By Subin Varghese, Community Renewable Energy Director
What if you could use your consumer power and investment dollars to drive a fast and equitable transition to renewables? That’s part of the potential of community-owned renewable energy: to expand opportunities for ordinary citizens to put their money toward community-controlled energy facilities that share not just electricity among community members, but the economic benefits of the enterprise as well.
Community energy is a powerful idea, but one that turns out to be quite the puzzle because our current legal system favors centralized and for-profit ownership of energy infrastructure by the wealthiest sectors of society. It is illegal in most states to share electricity from solar panels with your neighbors, and it's almost impossible for renters, nonprofits, or cooperatives to benefit from the the tax incentives that exist to promote solar and wind energy projects.
At the Sustainable Economies Law Center, our Community Renewable Energy Program was formed to tackle this challenge because the stakes couldn't be higher. Frontline communities suffer the polluted air, water, and illness that come from extracting dirtier and more extreme fuels, and little time remains to prevent a climate change catastrophe that will hit disadvantaged communities first and worst. These same communities also deserve to benefit from the economic security, better jobs, and cleaner environment that a transition to renewables has the potential to create.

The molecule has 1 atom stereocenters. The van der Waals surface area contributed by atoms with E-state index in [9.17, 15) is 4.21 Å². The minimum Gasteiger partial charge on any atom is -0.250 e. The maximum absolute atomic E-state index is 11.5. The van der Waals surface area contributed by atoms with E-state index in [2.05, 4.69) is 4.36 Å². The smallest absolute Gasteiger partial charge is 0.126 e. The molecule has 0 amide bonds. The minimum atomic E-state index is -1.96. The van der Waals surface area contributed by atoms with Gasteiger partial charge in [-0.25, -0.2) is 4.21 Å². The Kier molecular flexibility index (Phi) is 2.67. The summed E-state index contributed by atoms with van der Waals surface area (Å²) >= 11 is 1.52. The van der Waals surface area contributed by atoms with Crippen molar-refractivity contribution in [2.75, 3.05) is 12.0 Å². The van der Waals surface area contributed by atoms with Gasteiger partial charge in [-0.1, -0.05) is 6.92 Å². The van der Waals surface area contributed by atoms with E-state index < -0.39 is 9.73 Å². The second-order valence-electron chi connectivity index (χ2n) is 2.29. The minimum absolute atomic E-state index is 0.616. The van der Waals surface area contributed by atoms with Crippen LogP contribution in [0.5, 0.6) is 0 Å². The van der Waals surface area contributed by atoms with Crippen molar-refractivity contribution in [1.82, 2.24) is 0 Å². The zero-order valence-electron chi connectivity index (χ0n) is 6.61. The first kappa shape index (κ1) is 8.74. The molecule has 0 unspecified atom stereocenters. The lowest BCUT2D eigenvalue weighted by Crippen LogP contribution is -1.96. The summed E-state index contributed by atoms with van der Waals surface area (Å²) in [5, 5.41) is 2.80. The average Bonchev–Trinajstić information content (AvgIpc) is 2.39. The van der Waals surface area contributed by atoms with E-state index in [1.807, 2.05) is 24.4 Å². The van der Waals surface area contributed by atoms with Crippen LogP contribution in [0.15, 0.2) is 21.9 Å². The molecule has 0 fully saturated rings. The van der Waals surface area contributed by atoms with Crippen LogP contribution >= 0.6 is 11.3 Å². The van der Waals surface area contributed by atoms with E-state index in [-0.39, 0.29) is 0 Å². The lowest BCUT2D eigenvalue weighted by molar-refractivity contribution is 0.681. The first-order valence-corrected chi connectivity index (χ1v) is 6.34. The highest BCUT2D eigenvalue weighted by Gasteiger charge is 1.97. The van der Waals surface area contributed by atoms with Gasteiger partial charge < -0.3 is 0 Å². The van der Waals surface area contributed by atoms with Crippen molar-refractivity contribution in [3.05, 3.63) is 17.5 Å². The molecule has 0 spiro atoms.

So how can we spread ownership of energy infrastructure, create community-owned projects that share the economic benefits equitably, and avoid re-creating a two-tiered society where wealthier people own all the energy infrastructure and the rest of the people are forever dependent on buying energy from them?
We call this the Community Renewable Energy Puzzle – and we're working to find, and put together, all the pieces! We're mapping the regulatory terrain of community energy to help communities navigate building their own projects and to collaborate with partners to reshape the regulatory landscape moving forward.
First, let's introduce some of what we've found so far and what we will be diving into further. Like with putting together any puzzle, we'll start with the border and major identifying pieces. In the context of our Community Energy Puzzle, that means outlining the big picture. So what are we trying to do? We're essentially working to develop models that regenerate, rather than extract, wealth from the local community – creating something like a collectively-owned solar garden.
Sharing energy from one array of solar panels would allow people to get involved whether or not they can put solar on their roof or are renting. And creating a structure that allows each resident to own a share of the solar energy system would allow them to benefit economically, such as from a return on their investment or savings on their electricity bill.